There are of course many other historical examples of extraordinary physical feats. But it seems that they were, to the people involved at the time, no more than a normal part of a warrior’s occupation. An example in my book is when, in 1031, Prince Jaroslav in Novgorod ordered his army of Varangian mercenaries to launch an attack on the Læsir, (Poles). The warriors  travelled 150 miles by boat and then marched the final 420 miles over rough terrain at an average of 20 miles a day. They then fought a series of hard battles before embarking on the return journey.

What of the battles themselves? I was quite surprised when I first watched a re-enactment Viking battle. It was so pedestrian! Propaganda has it that the Vikings leapt from their ships and sprinted up the beaches to raid their victims. I challenge anyone to leap into waist deep water carrying a heavy shield and sword, and then to try running. Yes, if the Vikings were lucky they might find that there was a sandy sea bottom to stand on, but more likely a stony or very muddy one. Incidentally, anyone who has spent several days at sea and then immediately tries to run on land is likely to fall over; it takes a while to correct your balance.

However, when battle commenced it was a long hard slogging match which demanded super-human effort. Apart from the use of bows and arrows as a prelude to hand to hand fighting, men wielded swords and axes for hours on end. They smashed and bashed at each other’s shields seeking to weaken their opponents. There was no chivalry; a fighter was as likely to get an axe in the back as a spear in the front. The effort was simply enormous and for those who were lucky enough to survive at the end of the battle, there could have been few with no wounds.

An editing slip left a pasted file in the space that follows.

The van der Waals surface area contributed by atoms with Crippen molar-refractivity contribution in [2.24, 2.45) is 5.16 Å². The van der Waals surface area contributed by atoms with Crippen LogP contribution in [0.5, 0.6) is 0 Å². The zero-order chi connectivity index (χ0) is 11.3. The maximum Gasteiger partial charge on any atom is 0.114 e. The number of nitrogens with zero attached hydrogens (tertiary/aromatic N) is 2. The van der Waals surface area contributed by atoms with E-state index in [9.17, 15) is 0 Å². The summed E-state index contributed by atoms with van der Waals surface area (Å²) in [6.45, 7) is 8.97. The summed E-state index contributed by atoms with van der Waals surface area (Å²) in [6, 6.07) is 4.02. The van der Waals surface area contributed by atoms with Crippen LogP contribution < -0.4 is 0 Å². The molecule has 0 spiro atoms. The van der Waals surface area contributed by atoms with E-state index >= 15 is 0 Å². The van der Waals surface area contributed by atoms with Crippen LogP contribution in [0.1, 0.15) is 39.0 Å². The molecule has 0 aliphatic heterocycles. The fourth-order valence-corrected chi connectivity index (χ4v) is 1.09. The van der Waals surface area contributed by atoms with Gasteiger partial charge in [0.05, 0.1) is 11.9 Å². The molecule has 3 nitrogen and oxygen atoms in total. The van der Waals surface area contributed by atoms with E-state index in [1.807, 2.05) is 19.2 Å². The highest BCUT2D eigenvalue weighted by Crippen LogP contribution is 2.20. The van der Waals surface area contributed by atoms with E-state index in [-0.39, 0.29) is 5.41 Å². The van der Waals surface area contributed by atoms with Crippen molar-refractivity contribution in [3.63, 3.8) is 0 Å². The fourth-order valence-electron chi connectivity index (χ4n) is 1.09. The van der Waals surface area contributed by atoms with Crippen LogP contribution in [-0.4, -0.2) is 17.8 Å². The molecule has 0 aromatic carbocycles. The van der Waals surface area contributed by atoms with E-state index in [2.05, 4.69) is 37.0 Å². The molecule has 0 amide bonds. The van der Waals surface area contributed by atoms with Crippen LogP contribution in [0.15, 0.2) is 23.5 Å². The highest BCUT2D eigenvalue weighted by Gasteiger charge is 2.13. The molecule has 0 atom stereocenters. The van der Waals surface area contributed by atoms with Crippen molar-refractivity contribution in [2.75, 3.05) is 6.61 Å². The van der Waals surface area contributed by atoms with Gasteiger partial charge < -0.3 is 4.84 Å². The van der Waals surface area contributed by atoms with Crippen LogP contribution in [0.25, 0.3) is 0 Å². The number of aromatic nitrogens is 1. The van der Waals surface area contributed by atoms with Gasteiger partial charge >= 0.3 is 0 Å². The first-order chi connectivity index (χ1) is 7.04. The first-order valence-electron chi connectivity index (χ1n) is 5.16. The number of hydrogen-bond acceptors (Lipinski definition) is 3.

So what do I conclude? Everything I read about soldiers of the Middle Ages leads me to believe that we, as authors, are on generally safe ground when we portray our characters as being as physically capable as well nourished, medically fit modern man. Indeed, if anything, the people we write about were fitter, tougher and much more resilient than we are today. And forget the image of a muscle bound, sword wielding warrior, so loved by designers of historical novel front covers, your average Middle Ages soldier was just that, an average person of his time. The short, the tall, the thin, the pinch faced and the double chin.

So I have allayed my worry that I was being unrealistic in my novel Finn’s Fate, when I described a winter journey, north of the Arctic Circle, by three brothers before they were conscripted as Vikings. And I have stilled my concern that the even more momentous travels and battles of the last of the Viking and Anglo Saxon kings, as told in Three Kings – One Throne, really did happen. For many of the true feats of our ancestors are incredibly exciting, exacting and really almost beyond belief.

[1] Yomp – Your own marching pace


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Helen says:
Interesting post Mike, as authors we can only do our best to imagine what things were like in the past - and double our best to attempt to be as accurate as possible.  I would assume that Medieval Man (or woman *laugh*) was used to walking, far more than we are now, because we've grown used to the car, bus, train, bike. I recall walking two miles to school (on my own) when I was 9 years old. There are many of the generation before me who walked much further every day, in every weather, to school and back. Now it would be unthinkable for a child to walk more than half a mile to school (and never alone!) There are countless stories of young men between WWI and WWII (and shortly after) who walked or rode their bikes miles every evening to see their "sweetheart". I do think we are somewhat softer now!
Many of my readers know that I have my own novel relating to the year 1066 and I did extensive research to write it. May I mention...